All Articles Tagged "community engagement"
Despite an increasing level of development in African American entrepreneurship, venture capitalists have yet to show real interest. A CB Insights study show that for the nine percent of all new entrepreneurship activity in 2011, less than one percent of venture capital investment went to African American-owned digital start ups. In the Huffington Post, Darrin Redus, Jump Start Inc’s chief economic inclusion advisor says that it’s up to local communities across the country to foster a greater sense of inclusion for entrepreneurs attempting to secure financial support. But how can communities help build venture capitalist interest and financial support for minority entrepreneurs?
First, they can begin to connect with executive directors and presidents of minority technical and professional groups which are steadily growing across the nation. These organizations include the National Society of Black Engineers and The American Association of Blacks in Energy. A close connection between these groups and leaders in the mainstream will assist in developing the connections and relationships needed to form tech start-ups.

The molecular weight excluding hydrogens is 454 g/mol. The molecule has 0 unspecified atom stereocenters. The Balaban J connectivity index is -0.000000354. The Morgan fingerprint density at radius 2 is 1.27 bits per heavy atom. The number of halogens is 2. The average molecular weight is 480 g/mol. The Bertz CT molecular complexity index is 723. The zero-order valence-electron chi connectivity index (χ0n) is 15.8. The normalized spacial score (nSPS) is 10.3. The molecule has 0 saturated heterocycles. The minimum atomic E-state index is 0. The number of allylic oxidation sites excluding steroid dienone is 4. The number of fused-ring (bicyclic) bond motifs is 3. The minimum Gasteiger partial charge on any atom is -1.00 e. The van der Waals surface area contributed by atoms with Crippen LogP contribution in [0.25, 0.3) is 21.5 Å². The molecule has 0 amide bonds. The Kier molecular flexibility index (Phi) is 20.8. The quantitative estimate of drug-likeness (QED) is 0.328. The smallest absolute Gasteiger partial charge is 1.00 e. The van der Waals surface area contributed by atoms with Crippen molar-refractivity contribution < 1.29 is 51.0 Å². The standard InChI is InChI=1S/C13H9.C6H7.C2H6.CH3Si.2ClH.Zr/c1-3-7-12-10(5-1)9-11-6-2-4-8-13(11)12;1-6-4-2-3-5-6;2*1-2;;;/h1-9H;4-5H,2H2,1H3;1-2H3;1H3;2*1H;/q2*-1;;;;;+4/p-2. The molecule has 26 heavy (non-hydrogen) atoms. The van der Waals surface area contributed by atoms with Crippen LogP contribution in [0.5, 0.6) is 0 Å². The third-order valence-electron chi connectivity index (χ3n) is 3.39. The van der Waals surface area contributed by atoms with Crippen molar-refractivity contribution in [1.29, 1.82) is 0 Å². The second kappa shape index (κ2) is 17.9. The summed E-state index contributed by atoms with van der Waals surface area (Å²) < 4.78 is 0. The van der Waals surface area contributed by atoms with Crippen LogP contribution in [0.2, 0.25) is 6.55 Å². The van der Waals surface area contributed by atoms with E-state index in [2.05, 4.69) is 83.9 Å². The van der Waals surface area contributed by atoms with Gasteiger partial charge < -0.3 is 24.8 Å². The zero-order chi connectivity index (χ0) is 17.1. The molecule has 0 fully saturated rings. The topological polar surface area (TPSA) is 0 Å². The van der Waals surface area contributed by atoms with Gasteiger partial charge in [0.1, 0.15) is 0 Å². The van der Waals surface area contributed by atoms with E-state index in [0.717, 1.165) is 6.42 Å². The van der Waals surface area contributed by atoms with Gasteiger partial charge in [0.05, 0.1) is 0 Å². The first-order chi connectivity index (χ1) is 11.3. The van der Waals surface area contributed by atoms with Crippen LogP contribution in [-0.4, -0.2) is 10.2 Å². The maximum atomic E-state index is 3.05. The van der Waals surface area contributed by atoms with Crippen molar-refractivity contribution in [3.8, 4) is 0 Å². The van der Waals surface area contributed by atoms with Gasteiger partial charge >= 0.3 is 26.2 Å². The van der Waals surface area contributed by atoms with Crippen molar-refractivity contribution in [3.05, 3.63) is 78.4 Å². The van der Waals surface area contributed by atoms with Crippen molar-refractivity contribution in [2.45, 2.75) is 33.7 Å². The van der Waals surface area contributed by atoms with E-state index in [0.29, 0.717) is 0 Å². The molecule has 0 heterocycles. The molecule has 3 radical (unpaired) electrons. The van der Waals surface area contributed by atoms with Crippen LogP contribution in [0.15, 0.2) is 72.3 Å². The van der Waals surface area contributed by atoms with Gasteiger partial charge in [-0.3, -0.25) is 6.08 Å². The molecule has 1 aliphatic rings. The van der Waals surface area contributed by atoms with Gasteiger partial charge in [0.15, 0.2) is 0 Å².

Next, communities can propose educational and awareness-building conference with stakeholders. Redus notes a national Minority Biomedical Entrepreneurship Conference held last May in Cleveland, Ohio which helped promote African American and Hispanic innovation in biomedical entrepreneurship.
Communities can also promote access to capital for minority groups instead of to big corporations and white-owned businesses that generally receive the funding.
Another idea to help foster minority tech-start ups, is pilot programs. Pilot programs allow entrepreneurs to test their new products, technologies and services with established regional and national organizations. If the pilots are successful, then these organizations become the partners and customers of these new products.
Communities should also attempt to build relationships with historically black colleges and universities, specifically in technology. Reaching out to minority alumni associations also assists in fostering these connections.
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